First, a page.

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Sunday, November 8, 2015

A Bullet for the Ghost Whisperer


About the book
A Bullet for the Ghost Whisperer is a good old-fashioned police procedure mystery with a dollop of the paranormal. Sprinkle in a dose of high-tech intrigue, a pinch of Harry Bosch, and a touch of Faye Kellerman's Rina and Peter novels and you have a fun read.

When the CEO of Zynx, a high-tech startup company, is found dead at his desk, determined Detective "Frankie" Ryan is assigned the case. She learns that everyone entering and leaving the super-secure building is logged in and out automatically—it would take a ghost to get
through that kind of security. She enlists reluctant gossip columnist and ace reporter for the Midnight Whisperer, Josh Harrell, to help her solve the case. After all, he has his own ghostly assistant, a seductive spirit that only he can see. But can she save Josh and Frankie from the killer's bullet?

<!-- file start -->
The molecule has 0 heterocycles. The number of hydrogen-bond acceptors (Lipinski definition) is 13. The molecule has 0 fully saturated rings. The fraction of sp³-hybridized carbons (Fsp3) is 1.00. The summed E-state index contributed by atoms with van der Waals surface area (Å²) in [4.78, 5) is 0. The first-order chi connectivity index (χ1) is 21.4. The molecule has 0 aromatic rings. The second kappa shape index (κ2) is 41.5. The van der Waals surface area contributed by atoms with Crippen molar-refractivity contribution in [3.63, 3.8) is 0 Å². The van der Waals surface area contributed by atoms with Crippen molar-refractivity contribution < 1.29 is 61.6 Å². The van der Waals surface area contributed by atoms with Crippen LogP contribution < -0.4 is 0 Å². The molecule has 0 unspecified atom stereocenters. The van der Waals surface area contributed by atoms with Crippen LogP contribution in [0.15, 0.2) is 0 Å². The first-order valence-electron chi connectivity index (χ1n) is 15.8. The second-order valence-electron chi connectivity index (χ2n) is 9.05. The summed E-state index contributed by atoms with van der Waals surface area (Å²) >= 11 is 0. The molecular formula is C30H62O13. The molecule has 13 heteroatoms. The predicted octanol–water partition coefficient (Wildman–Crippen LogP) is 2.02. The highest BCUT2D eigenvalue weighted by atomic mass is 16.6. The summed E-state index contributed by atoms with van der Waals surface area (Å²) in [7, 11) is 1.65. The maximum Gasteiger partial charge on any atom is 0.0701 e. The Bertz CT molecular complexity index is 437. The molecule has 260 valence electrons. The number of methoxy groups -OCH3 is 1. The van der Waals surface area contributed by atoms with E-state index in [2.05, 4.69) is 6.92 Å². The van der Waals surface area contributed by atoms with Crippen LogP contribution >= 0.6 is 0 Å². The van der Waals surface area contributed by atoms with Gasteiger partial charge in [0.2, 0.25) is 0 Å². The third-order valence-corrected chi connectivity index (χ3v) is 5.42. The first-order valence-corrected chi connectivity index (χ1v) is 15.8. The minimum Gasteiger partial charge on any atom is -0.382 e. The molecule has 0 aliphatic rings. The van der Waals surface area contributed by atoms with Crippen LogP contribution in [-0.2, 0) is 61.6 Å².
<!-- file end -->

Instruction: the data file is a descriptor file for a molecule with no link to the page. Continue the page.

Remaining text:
Interview
Welcome to my Blog Stan.  My readers and I are looking forward to hearing more about your latest book A Bullet for the Ghost Whisperer and your life and career.


Q:
Tell us about your latest worktitle, genre, etc. — and why you wrote it?
A:
A Bullet for the Ghost Whisperer, released November 15th by Pen-L Publishing, is a good, old-fashioned police procedure mystery with a dollop of the paranormal. Sprinkle in a dose of high-tech intrigue, a pinch of Harry Bosch, and a touch of Faye Kellerman’s Rina and Peter novels, and you have a fun read. 
When the CEO of Zynx, a high-tech startup company, is found dead at his desk, determined Detective “Frankie” Ryan is assigned the case. She learns that everyone entering and leaving the super-secure building is logged in and out automatically—it would take a ghost to get through that kind of security. She enlists reluctant gossip columnist and ace reporter for the Midnight Whisperer Josh Harrell, to help her solve the case. After all, he has his own ghostly assistant, a seductive spirit that only he can see. But can she save Josh and Frankie from the killer?